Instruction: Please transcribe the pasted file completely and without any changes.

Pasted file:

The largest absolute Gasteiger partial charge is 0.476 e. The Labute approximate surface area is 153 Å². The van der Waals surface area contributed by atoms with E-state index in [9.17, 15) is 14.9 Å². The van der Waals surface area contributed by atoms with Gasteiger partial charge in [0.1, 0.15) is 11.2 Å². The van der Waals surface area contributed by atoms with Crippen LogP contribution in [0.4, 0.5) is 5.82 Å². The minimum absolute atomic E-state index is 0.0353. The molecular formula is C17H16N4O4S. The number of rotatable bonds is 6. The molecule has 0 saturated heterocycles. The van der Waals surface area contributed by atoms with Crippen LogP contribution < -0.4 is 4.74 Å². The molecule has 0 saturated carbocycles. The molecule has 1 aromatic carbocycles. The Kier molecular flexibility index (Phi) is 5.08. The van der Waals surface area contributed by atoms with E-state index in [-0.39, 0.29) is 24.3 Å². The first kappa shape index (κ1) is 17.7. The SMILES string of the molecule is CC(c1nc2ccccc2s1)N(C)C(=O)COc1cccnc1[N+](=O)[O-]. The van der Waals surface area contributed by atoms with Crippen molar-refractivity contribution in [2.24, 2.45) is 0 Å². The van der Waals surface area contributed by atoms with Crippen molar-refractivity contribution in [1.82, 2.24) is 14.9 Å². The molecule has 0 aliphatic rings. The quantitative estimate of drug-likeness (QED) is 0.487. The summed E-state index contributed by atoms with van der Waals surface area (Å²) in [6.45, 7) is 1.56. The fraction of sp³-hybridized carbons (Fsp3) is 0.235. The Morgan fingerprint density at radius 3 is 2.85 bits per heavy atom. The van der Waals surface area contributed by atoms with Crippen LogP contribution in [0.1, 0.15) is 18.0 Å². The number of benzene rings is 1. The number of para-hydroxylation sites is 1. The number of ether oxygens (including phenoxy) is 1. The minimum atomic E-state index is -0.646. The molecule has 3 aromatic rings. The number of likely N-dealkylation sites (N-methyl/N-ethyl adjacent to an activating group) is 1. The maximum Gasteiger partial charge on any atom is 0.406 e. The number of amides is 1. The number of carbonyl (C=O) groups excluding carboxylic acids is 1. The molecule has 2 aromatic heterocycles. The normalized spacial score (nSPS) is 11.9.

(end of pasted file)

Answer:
The largest absolute Gasteiger partial charge is 0.476 e. The Labute approximate surface area is 153 Å². The van der Waals surface area contributed by atoms with E-state index in [9.17, 15) is 14.9 Å². The van der Waals surface area contributed by atoms with Gasteiger partial charge in [0.1, 0.15) is 11.2 Å². The van der Waals surface area contributed by atoms with Crippen LogP contribution in [0.4, 0.5) is 5.82 Å². The minimum absolute atomic E-state index is 0.0353. The molecular formula is C17H16N4O4S. The number of rotatable bonds is 6. The molecule has 0 saturated heterocycles. The van der Waals surface area contributed by atoms with Crippen LogP contribution < -0.4 is 4.74 Å². The molecule has 0 saturated carbocycles. The molecule has 1 aromatic carbocycles. The Kier molecular flexibility index (Phi) is 5.08. The van der Waals surface area contributed by atoms with E-state index in [-0.39, 0.29) is 24.3 Å². The first kappa shape index (κ1) is 17.7. The SMILES string of the molecule is CC(c1nc2ccccc2s1)N(C)C(=O)COc1cccnc1[N+](=O)[O-]. The van der Waals surface area contributed by atoms with Crippen molar-refractivity contribution in [2.24, 2.45) is 0 Å². The van der Waals surface area contributed by atoms with Crippen molar-refractivity contribution in [1.82, 2.24) is 14.9 Å². The molecule has 0 aliphatic rings. The quantitative estimate of drug-likeness (QED) is 0.487. The summed E-state index contributed by atoms with van der Waals surface area (Å²) in [6.45, 7) is 1.56. The fraction of sp³-hybridized carbons (Fsp3) is 0.235. The Morgan fingerprint density at radius 3 is 2.85 bits per heavy atom. The van der Waals surface area contributed by atoms with Crippen LogP contribution in [0.1, 0.15) is 18.0 Å². The number of benzene rings is 1. The number of para-hydroxylation sites is 1. The number of ether oxygens (including phenoxy) is 1. The minimum atomic E-state index is -0.646. The molecule has 3 aromatic rings. The number of likely N-dealkylation sites (N-methyl/N-ethyl adjacent to an activating group) is 1. The maximum Gasteiger partial charge on any atom is 0.406 e. The number of amides is 1. The number of carbonyl (C=O) groups excluding carboxylic acids is 1. The molecule has 2 aromatic heterocycles. The normalized spacial score (nSPS) is 11.9.